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Robert de Brus, better known as Robert-The-Bruce, was born July 11, 1274, at Turnberry Castle on the Firth of Clyde, Scotland. Born into a noble family, his father was Anglo-Norman and his mother was the Celtic Countess of Carrick.

In the 13th century before Edward I invaded, England and Scotland were on good terms. Soon, all that changed and the Scots held a strong displeasure toward the English for taking control of thier lands.

In 1306 Robert Bruce killed his enemy, John Comyn (The Red Comyn), during a quarrel inside the church in Dumfries. This was considered a sacrilege and enraged Edward I, King of England.

Later, with a small crowd gathered, Bruce was crowned King of Scotland at Scone. The Countess of Buchan crowned young Bruce with a golden coronella. Edward I had stolen the original crown.

Bruce went on to capture the hearts of the Scottish people and caused hope to rise once again in their troubled hearts. Soon, fighting began and Edward I and his huge army crushed the Scots. The Bruce along with Sir James Douglas of the Douglas Clan took refuge in the Highlands. Douglas, better known as "The Black Douglas," was a guerilla fighter and a member of the most powerful clan in Scotland at that time.

The English searched high and low for The Bruce and Douglas. Unable to find them Edward I seized Bruce's lands and enslaved his wife and young daughter. He also captured the Countess of Buchan, who had crowned Bruce and had her imprisoned in an open wickerwork cage and hung from the castle walls in Berwick.

The wicked King Edward executed three of Bruce's brothers as well as other followers of The Bruce and William Wallace. Never the less, Scots swore fealty to The Bruce as their king, infuriating King Edward even more.

Edward I died without ever being able to annex Scotland under English rule. Edward II took the throne and charged with his huge army to Scotland to defeat his father's enemies only to be defeated in Ayrshire.

Eventually, the church gave its support to The Bruce. Castles once taken by King Edward I was now returned to their rightful owners, including Edinburgh Castle. Then, trouble stirred up again. Edward II, like his father would never accept the Scots. The final battle - The Battle of Bannockburn.

The night before the bloody battle, the English were merrymaking for they were sure of a great victory. The Scots spent the night in stillness and much prayer. Bruce prepared his battleground at Bannockburn. He divided his army into four units under the leaderships of Edward Bruce, his brother, who for a time was King of Ireland, Sir Thomas Randolph (Bruce's nephew), Sir James Douglas and Walter The Steward.

The next morning, the English attack started out with a sky full of arrows sailing toward the Scots. Soon, hand to hand combat broke out and men and their horses plunged into the pits and bogs of the crimson battleground. The English knights dressed in heavy armor were unable to quickly rise up and fight.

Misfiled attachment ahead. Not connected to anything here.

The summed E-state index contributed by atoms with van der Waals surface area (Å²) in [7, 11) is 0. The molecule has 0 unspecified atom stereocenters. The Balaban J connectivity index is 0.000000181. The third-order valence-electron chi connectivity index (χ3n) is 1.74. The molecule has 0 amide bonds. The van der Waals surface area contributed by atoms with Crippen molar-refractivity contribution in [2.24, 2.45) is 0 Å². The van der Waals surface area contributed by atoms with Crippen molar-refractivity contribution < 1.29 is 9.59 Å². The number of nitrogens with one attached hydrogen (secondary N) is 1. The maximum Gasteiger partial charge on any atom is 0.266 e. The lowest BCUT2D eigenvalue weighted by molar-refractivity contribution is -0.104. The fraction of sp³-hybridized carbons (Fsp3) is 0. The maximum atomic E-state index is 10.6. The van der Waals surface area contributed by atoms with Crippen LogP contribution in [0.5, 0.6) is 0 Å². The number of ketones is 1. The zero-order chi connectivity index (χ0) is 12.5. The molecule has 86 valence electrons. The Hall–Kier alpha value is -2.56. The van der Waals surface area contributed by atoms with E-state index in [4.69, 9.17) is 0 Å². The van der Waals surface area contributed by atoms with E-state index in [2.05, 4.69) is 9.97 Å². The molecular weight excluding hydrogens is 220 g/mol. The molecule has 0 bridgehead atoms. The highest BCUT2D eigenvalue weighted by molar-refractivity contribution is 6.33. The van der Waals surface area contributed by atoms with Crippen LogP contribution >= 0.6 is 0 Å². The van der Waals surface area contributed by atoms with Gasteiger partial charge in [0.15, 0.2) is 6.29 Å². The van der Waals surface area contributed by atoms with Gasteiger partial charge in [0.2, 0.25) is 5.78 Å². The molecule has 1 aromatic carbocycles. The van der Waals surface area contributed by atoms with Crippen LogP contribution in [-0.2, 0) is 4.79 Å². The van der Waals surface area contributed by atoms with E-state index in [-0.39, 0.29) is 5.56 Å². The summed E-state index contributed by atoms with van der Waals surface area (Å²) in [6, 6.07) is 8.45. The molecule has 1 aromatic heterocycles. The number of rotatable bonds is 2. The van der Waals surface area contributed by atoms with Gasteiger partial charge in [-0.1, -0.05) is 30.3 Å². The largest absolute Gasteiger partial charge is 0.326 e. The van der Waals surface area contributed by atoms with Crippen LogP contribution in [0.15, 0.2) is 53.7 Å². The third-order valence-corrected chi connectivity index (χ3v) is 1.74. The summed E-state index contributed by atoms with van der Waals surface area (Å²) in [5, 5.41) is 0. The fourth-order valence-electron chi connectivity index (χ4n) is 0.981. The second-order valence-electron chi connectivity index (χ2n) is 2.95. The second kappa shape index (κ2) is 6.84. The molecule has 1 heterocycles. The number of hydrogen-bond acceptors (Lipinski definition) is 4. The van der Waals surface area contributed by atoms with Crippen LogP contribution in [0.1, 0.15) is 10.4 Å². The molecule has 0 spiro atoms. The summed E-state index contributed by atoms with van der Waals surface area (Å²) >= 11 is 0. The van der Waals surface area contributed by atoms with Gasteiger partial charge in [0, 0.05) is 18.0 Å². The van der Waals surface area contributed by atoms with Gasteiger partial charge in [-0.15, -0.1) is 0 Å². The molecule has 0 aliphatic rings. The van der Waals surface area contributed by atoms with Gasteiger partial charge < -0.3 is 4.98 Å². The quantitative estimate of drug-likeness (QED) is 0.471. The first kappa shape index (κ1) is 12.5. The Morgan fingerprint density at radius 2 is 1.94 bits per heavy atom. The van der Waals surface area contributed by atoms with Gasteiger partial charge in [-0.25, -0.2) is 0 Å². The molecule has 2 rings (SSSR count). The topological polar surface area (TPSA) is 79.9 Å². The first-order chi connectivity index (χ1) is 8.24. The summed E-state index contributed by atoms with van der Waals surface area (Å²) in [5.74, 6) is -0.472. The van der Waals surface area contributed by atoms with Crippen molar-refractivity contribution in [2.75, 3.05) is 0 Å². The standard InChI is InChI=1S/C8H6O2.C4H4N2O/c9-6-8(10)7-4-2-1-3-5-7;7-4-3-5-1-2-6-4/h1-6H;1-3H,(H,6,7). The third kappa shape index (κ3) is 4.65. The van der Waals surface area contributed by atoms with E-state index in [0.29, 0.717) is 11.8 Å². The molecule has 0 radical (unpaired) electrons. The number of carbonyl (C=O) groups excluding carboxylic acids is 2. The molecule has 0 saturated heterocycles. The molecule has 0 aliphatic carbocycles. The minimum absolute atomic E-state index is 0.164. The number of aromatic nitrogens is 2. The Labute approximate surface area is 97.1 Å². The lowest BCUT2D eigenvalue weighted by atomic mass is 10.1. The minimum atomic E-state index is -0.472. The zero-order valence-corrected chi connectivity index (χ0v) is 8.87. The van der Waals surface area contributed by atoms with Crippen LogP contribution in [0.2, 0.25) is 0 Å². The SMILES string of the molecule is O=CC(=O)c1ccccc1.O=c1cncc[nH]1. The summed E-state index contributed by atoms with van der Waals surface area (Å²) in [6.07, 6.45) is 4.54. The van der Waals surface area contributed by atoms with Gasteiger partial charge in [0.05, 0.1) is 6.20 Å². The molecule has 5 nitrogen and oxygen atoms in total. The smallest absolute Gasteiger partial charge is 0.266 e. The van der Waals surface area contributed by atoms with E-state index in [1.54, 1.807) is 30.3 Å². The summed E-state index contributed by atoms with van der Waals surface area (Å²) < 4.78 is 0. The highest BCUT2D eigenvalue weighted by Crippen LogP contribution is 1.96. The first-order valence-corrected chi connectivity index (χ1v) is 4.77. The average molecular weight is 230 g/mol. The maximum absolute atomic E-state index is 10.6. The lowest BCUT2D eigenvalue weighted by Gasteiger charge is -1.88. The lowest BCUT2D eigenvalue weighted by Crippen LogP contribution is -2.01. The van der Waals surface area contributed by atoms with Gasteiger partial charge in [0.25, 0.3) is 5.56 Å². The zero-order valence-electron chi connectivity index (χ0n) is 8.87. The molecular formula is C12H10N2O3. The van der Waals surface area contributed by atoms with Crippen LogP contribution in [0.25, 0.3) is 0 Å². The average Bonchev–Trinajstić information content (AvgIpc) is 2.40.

Their ranks were in total disorder when a group of onlookers charged from a hill toward the English, shouting their king's battle cry. Edward II fled in fear of the Scot's additional troops, leaving some of his men still fighting.

With this triumph, the Scots gained their independence. Parliament organized a succession to the throne and stated that if Bruce had no male heir then his brother Edward and his male heirs were to succeed.

At that time, Bruce only had one child, Princess Marjorie who married Walter The Steward. She died in childbirth and her surviving infant later became Robert II.

The Pope and Edward II still refused to recognize Bruce as the king but the Scots sent word to the Pope that their fight for freedom would continue for they would not give up their king.

With the birth of Bruce's son he now became recognized as king. After the death of Edward II, Edward III finally agreed to negotiate for peace and Scotland was recognized as an independent kingdom.

Robert-The-Bruce accomplished much in his time and lived out his life at Cardoss. His dying request was that his heart be cut out and placed in a small leaden casket. This way it could be taken on the crusades against the infidel. His remains rest at Dunfermline Abbey.

Sir James Douglas carried out The Bruce's last wish, throwing it out in front of him before each battle, still loyal to his king. Later the heart was returned to Scotland and now is interred in Melrose Abbey.

Robert-The-Bruce had lived to confront three English kings and over the next 500 years both nations would fight one another, but Scotland would not have to worry. For her existence would never again be denied.

The Bruce's true legacy was the freedom of all Scotland's people. Robert-The-Bruce is known, not only as Scotland's greatest warrior king but the best loved monarch in Scottish history.

Long live the King.